Affirming Catholicism believes that it is vital that in admitting women to the episcopate the integrity of the interaction between the parochial and diocesan structures of the Church of England should be preserved, and therefore does not see the creation of the new structures proposed here as a possible way forward.
The concern about flexibility and permeability of arrangements also guides our assessment of the other options presented in Chapter Five. The first three variations offer a range of different responses to two questions:
- what sort of relationship is there to be between, on the one hand the parish and its priest who cannot receive the ministry of women bishops or of men who participate in the ordination of women priests and bishops, and on the other, the diocesan bishop and such other bishop as may be authorised to provide episcopal care to them?
- what level of assurance and enforceability for these arrangements is necessary or desirable? (§ 110)
The proposed variations are:
- Variation one - minimal legislation but including an obligation on the House of Bishops to make provision in a statutory code of practice, approved by the Synod, for the oversight by complementary bishops of parishes and clergy unable to receive the ministry of women bishops or priests, of male priests ordained by women bishops or of male bishops participating in the ordination of women to the priesthood and episcopate. Bishops would be statutorily required to ‘have regard’ to such a code of practice. The complementary bishops would exercise powers delegated by the diocesan bishop. Part II of the 1993 Measure would be repealed;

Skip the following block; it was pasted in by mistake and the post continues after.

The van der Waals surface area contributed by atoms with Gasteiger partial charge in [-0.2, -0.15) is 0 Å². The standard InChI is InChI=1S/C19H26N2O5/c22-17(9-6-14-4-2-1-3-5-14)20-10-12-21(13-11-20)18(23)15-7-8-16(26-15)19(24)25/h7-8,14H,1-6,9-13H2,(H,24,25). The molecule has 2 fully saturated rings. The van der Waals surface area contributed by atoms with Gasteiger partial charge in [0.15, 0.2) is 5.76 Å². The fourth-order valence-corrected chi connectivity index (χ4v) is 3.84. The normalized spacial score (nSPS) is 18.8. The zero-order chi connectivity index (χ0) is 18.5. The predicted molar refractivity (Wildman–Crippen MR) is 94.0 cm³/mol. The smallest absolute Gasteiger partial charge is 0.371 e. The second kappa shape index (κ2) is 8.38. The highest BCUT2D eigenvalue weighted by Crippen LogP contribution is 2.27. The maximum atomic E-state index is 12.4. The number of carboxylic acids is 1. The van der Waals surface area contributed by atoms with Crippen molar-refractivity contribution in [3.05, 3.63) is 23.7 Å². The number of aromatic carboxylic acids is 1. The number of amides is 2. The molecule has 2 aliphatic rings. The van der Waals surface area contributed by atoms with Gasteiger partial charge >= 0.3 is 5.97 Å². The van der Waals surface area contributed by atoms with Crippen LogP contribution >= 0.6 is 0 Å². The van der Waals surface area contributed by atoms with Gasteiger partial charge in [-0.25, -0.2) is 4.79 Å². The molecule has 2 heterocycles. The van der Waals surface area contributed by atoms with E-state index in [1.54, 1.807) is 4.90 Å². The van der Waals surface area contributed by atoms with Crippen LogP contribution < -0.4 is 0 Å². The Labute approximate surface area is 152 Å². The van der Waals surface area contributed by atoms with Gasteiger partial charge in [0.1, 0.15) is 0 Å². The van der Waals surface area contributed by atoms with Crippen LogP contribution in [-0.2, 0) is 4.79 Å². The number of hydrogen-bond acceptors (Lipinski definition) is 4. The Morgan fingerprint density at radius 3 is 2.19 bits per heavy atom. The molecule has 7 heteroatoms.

- Variation two – as variation one, except that Part II of the 1993 Measure would continue in full force …. Thus the statutory rights that parishes currently have to decline the ministry of women priests would be perpetuated. It is only the new provisions in relation to episcopal ministry that would be governed by statutory code of practice;